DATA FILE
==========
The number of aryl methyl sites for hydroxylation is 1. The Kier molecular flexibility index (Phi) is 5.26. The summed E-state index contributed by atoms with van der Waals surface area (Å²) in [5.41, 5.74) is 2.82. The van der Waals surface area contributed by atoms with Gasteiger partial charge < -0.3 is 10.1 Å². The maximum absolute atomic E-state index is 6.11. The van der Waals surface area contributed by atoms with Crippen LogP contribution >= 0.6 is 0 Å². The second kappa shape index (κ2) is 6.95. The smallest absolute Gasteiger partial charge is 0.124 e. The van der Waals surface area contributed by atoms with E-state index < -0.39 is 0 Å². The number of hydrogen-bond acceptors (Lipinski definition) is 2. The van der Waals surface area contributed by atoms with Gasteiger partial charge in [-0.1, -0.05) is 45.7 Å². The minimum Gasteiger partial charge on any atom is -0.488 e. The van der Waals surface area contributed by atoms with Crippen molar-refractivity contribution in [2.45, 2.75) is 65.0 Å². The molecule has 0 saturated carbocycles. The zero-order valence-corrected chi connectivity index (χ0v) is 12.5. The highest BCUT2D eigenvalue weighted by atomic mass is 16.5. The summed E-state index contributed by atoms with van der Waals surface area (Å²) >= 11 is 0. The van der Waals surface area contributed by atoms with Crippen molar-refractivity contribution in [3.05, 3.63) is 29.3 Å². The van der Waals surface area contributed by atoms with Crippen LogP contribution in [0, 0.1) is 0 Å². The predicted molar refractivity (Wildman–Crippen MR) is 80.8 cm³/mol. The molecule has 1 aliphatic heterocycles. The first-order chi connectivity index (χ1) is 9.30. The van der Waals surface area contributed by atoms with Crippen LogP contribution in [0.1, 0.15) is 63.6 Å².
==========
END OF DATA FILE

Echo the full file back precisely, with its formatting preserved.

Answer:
The number of aryl methyl sites for hydroxylation is 1. The Kier molecular flexibility index (Phi) is 5.26. The summed E-state index contributed by atoms with van der Waals surface area (Å²) in [5.41, 5.74) is 2.82. The van der Waals surface area contributed by atoms with Gasteiger partial charge < -0.3 is 10.1 Å². The maximum absolute atomic E-state index is 6.11. The van der Waals surface area contributed by atoms with Crippen LogP contribution >= 0.6 is 0 Å². The second kappa shape index (κ2) is 6.95. The smallest absolute Gasteiger partial charge is 0.124 e. The van der Waals surface area contributed by atoms with E-state index < -0.39 is 0 Å². The number of hydrogen-bond acceptors (Lipinski definition) is 2. The van der Waals surface area contributed by atoms with Gasteiger partial charge in [-0.1, -0.05) is 45.7 Å². The minimum Gasteiger partial charge on any atom is -0.488 e. The van der Waals surface area contributed by atoms with Crippen molar-refractivity contribution in [2.45, 2.75) is 65.0 Å². The molecule has 0 saturated carbocycles. The zero-order valence-corrected chi connectivity index (χ0v) is 12.5. The highest BCUT2D eigenvalue weighted by atomic mass is 16.5. The summed E-state index contributed by atoms with van der Waals surface area (Å²) >= 11 is 0. The van der Waals surface area contributed by atoms with Crippen molar-refractivity contribution in [3.05, 3.63) is 29.3 Å². The van der Waals surface area contributed by atoms with Crippen LogP contribution in [0, 0.1) is 0 Å². The predicted molar refractivity (Wildman–Crippen MR) is 80.8 cm³/mol. The molecule has 1 aliphatic heterocycles. The first-order chi connectivity index (χ1) is 9.30. The van der Waals surface area contributed by atoms with Crippen LogP contribution in [0.1, 0.15) is 63.6 Å².